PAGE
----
Mapping environmental suitability of Haemagogus and Sabethes spp. mosquitoes to understand sylvatic transmission risk of yellow fever virus in Brazil.
Li SL., Acosta AL., Hill SC., Brady OJ., de Almeida MAB., Cardoso JDC., Hamlet A., Mucci LF., Telles de Deus J., Iani FCM., Alexander NS., Wint GRW., Pybus OG., Kraemer MUG., Faria NR., Messina JP.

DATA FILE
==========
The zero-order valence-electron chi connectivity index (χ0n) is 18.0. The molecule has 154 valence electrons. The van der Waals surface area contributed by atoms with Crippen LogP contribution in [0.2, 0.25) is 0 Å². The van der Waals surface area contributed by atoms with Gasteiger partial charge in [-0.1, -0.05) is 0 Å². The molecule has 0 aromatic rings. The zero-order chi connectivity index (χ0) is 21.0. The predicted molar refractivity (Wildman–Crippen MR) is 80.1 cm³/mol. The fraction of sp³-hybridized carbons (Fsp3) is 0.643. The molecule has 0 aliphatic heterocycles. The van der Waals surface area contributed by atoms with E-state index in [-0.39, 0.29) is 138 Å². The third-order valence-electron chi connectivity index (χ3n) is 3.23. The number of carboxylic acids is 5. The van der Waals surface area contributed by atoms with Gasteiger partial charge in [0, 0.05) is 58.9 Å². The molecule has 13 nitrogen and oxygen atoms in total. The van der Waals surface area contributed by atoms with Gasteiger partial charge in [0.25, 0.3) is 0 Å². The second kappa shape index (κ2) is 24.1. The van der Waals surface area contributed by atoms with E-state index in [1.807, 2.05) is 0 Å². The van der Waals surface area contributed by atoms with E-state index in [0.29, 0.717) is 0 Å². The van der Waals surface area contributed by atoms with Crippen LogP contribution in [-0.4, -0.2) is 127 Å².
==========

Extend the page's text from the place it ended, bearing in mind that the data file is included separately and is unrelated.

BackgroundYellow fever (YF) is an arboviral disease which is endemic to Brazil due to a sylvatic transmission cycle maintained by infected mosquito vectors, non-human primate (NHP) hosts, and humans. Despite the existence of an effective vaccine, recent sporadic YF epidemics have underscored concerns about sylvatic vector surveillance, as very little is known about their spatial distribution. Here, we model and map the environmental suitability of YF's main vectors in Brazil, Haemagogus spp. and Sabethes spp., and use human population and NHP data to identify locations prone to transmission and spillover risk.Methodology/principal findingsWe compiled a comprehensive set of occurrence records on Hg. janthinomys, Hg. leucocelaenus, and Sabethes spp. from 1991-2019 using primary and secondary data sources. Linking these data with selected environmental and land-cover variables, we adopted a stacked regression ensemble modelling approach (elastic-net regularized GLM, extreme gradient boosted regression trees, and random forest) to predict the environmental suitability of these species across Brazil at a 1 km x 1 km resolution. We show that while suitability for each species varies spatially, high suitability for all species was predicted in the Southeastern region where recent outbreaks have occurred. By integrating data on NHP host reservoirs and human populations, our risk maps further highlight municipalities within the region that are prone to transmission and spillover.Conclusions/significanceOur maps of sylvatic vector suitability can help elucidate potential locations of sylvatic reservoirs and be used as a tool to help mitigate risk of future YF outbreaks and assist in vector surveillance. Furthermore, at-risk regions identified from our work could help disease control and elucidate gaps in vaccination coverage and NHP host surveillance.